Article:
contributed by Melissa Lucas, senior staff writer
Wartime military service, especially if that service includes an injury or illness, is an experience that most civilians will never be able to comprehend. It is possibly for this reason that, despite their efforts and sacrifice, America’s disabled veterans are an often-overlooked population.
Enter: the DAV. Charity Navigator, a website dedicated to objectively evaluating non-profit organizations utilizes many DAV reviews and has rated the Disabled American Veterans Charitable Service Trust among the top (four star) charities for years.
Exactly what does the DAV do for Veterans? Here’s a little bit about this 100-year-old organization and what it strives to accomplish.
In 1920, disabled war hero, Judge Robert Marx, wanted to give a voice to those forever changed by the World War. He imagined an organization that would serve and advocate for all combat veterans, as he believed our country was ill-prepared to handle the reality in which these soldiers lived after their wartime service. He wanted to empower veterans to lead high-quality lives with respect and dignity.
With a membership to the DAV, veterans help each other achieve this goal. Today, the DAV has over 1 million active members and serves veterans in a variety of ways.
The DAV works to provide benefits to disabled American veterans which will enhance and enrich their lives. Some of their most notable services include:
The DAV aims to ensure that veterans have the resources they need to enter the job market. They sponsor hundreds of career fairs across the country each year, and the DAV employment program connects veterans and their families with employers who are actively looking to hire.
Navigating the VA claims process can be tricky, and often leaves veterans overlooked and under compensated. Professional assistance for those seeking benefits earned through their military service is provided by the DAV. Veterans can work with claims specialists, available for everything from help filling out a form to representing them to the VA, if need be.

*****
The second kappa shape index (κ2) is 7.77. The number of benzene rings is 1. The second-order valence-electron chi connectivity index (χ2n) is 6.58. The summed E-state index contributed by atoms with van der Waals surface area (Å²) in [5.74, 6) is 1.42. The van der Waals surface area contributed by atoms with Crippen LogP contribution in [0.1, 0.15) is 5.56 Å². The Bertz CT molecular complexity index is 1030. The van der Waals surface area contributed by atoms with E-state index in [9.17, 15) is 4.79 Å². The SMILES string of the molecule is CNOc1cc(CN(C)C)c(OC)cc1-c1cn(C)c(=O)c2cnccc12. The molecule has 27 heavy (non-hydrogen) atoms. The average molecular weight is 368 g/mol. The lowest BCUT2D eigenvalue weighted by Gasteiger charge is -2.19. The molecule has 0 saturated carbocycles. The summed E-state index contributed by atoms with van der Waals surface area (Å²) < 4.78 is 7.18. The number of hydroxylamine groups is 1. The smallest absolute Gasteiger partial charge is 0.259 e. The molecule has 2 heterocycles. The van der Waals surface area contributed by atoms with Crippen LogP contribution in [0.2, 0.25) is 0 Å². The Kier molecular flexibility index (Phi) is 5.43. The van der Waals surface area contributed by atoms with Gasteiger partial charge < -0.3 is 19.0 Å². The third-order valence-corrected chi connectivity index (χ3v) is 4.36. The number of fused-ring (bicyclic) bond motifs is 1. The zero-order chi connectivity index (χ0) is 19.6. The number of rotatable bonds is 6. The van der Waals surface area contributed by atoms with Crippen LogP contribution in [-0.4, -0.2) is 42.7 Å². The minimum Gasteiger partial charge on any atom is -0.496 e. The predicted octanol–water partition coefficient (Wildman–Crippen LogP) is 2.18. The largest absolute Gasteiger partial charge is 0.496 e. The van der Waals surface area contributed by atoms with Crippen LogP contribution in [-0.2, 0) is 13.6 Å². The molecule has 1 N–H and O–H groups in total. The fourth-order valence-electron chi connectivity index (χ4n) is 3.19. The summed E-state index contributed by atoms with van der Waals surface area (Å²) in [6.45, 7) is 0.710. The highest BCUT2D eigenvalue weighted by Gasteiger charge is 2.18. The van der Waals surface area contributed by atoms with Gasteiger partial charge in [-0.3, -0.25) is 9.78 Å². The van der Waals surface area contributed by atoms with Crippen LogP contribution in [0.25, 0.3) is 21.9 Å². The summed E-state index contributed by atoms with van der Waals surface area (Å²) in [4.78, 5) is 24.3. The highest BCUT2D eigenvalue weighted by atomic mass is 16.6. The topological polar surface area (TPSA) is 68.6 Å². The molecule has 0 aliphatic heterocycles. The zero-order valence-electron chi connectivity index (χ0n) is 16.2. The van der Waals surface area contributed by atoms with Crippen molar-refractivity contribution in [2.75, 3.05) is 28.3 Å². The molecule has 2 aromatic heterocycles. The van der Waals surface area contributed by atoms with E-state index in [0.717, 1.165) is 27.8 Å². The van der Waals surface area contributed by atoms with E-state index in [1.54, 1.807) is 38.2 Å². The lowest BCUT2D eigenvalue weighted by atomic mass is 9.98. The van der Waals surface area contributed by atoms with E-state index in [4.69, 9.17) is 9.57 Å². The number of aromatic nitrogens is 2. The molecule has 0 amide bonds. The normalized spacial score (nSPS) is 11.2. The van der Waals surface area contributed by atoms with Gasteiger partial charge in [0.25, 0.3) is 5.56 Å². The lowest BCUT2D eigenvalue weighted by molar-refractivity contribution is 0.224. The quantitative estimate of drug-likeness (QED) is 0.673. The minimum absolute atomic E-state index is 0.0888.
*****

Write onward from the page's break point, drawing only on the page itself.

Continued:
The DAV keeps a close eye on current legislation and fights to make changes where they are needed. In 2019, the DAV argued against delaying the addition of four diseases to the list of agent orange presumptive diseases – which, after Congress agreed, allowed many Vietnam Veterans to finally receive benefits for their service-related health conditions. Another 2019 victory for the DAV: information provided by the organization convinced the government to formally concede that veterans who served near burn pits in the Middle East were exposed to harmful chemicals and toxins. This made it much easier for veterans who served under these conditions to have their disability claims approved.
Transportation assistance has been an important part of the DAV since its inception. Today, the DAV manages a full fleet of vehicles, primarily donated by manufacturers. These vehicles are driven by volunteers and used to transport disabled or ill DAV veterans to VA medical facilities across the country.
Becoming a member of the DAV is as easy as filling out an online form.
To be eligible for DAV veteran membership, a servicemember must:
In addition to the benefits mentioned above, DAV veterans receive many discounts, bonuses, and complimentary services from DAV partners such as Avis, Ford, and Quicken Loans. Membership also gives veterans access to a variety of important programs and events in all areas of the country.